Also, I’d say that ‘working from photographs’ back in the world seems very luxurious, but the realities of fieldwork might have me working through the night inside a humvee cab with my laptop hooked up through an inverter directly to the vehicle batteries. Then most likely you’ll find me filing my story and art at three in the morning via my portable satellite dish, usually while squatting in the dirt, with a red light on my head, cursing my editor as he asks me dozens of inane questions. There is never any doubt in my mind that I am ‘entirely’ on location.

Nothing I have posted on flickr was drawn from a photograph.

Cpl. Sypher Tank Walk.jpg

[Corporal Jason Sypher scans the walls with his M-240 as he walks behind a Canadian C2 Leopard tank during a Quick Response Force rescue operation, Arghandab Valley, Kandahar Province, Afghanistan, July, 2007]

MTH: Why drawing? In this world where we have relatively inexpensive, high fidelity, mostly portable camera gear — in your opinion, what makes creating hand drawn lines worthwhile? What is it the makes you invest further time and effort beyond the technological, mechanically captured image?

RJ: After my six weeks as an artist with the USMC in Iraq I was struck by the massive public response to the work. It made me realise that there was power enough in the drawings to make people respond viscerally to what they were seeing. I received dozens and dozens of hand written letters thanking me for the work. I think that was the point when I realised that the art had the power to turn heads and change minds, or in broadsheet language – the sketches had the ability to stop people in their journey through the paper and make them read and potentially care about subjects they had become immune to reading or caring about.


[USMC Sergeant Jason Barringer sits on a riverbank waiting for US Navy divers to find the bodies of two of his men who died while attempting to secure the opposite side of the canal, An Numinayah, Iraq, March 2003]

MTH: I found your work via one of your Flickr posts. The first thing of yours I found was the Kandahar Diaries project at the Can you give us the capsule summary of the project — where did you go, how long in the field, how many sketches, etc?

RJ: The Canadian area of operations included a pair of dusty river valleys that come together south of Kandahar City in Kandahar Province. The area between where these two seasonal rivers intersected was called the Horn of Panjwaii. South of the Horn was the Rigestan (Red) desert. The desert below and the villages and waterways inside the horn were a main thoroughfare for Taliban fighter and weaponry coming in from Pakistan. The Canadian task was to interdict these shipments, lure the Taliban into a fight, and then use superior force of arms to kill them. This was the Canadian mission for close to five years. My Kandahar Journal mission mandate was to capture the faces and daily lives of Canadian forces who were engaged in fighting the Taliban in Southern Afghanistan.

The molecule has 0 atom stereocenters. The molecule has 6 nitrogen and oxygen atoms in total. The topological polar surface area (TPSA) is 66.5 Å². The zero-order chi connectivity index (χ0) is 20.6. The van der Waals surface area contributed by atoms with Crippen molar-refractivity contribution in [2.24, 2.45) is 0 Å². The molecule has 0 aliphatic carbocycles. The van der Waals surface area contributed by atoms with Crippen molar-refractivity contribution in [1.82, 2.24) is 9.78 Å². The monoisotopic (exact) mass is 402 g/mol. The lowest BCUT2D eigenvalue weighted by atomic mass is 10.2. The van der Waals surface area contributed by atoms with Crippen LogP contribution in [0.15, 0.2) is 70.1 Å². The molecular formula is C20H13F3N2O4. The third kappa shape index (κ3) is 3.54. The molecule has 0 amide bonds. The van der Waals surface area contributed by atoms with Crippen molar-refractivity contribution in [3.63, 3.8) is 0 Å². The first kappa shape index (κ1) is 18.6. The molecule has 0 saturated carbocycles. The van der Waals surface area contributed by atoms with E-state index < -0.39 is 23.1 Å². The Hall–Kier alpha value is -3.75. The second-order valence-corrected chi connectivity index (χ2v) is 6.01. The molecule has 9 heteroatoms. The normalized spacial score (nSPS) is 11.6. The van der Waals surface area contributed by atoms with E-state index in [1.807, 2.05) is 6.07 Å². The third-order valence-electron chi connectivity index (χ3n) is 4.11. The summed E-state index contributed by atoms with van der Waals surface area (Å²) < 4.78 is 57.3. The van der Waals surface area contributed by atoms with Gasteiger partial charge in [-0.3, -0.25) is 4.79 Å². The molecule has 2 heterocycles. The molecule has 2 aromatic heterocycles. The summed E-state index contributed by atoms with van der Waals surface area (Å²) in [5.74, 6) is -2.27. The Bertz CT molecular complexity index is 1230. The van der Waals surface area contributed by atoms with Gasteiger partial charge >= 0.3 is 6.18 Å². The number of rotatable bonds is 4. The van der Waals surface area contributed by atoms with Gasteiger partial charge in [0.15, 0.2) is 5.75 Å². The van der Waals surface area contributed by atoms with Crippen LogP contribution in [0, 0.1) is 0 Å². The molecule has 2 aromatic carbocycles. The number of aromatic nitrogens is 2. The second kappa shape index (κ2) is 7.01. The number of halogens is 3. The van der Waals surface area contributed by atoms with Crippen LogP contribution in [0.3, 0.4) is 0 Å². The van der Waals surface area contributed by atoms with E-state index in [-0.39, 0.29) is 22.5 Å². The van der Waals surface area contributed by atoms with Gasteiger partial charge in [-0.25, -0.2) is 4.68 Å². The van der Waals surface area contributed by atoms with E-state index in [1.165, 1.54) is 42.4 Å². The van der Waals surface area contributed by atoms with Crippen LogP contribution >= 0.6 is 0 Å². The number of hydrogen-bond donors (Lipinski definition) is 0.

I went on three separate missions to Afghanistan writing for the Kandahar Journal. On each trip I was out between six-to-eight weeks. I went wherever the soldiers went.


[Sergeant Yannick Pichet probing with his trench knife for a suspected IED during a foot patrol through the villages around Combat Outpost Najet, Kandahar Province, Afghanistan, 2011]

End of Part one: Come back tomorrow for the second half of our interview with National Post field sketcher Richard Johnson.

If you want to start at the beginning of the deep archive of his military artwork – head over here: Or you can find out more background at, or follow on twitter @newsillustrator

7 Comments leave one →
  1. April 3, 2013 1:36 PM

    Thanks for the info on both these reportage artists, all new to me and fascinating to read. Also inspiring.

  2. permalink
    April 3, 2013 3:25 PM

    Great sketches, but found the blog disheartening to read.

    • marctaro permalink*
      April 3, 2013 3:28 PM

      Disheartening? Interesting. I’ve been finding Rich’s stuff inspirational. Perhaps there will be more ‘substance’ in it for you in part two tomorrow. Let me know what you think at the end.

  3. April 3, 2013 5:30 PM

    Powerful stuff Marc.

  4. April 3, 2013 6:06 PM

    Great insight. What these guys do is really important, and he is right, drawings have a power and intimacy that photos can never get. Recently Ben Quilty was Australian war artist in Afghanistan, and came back a changed man, with fantastic, powerful paintings.


  1. Interview with Richard Johnson, Graphics Editor National Post, Part 2 of 2 | Citizen Sketcher
  2. Three Pointed Questions for Reportage Artist Richard Johnson | Citizen Sketcher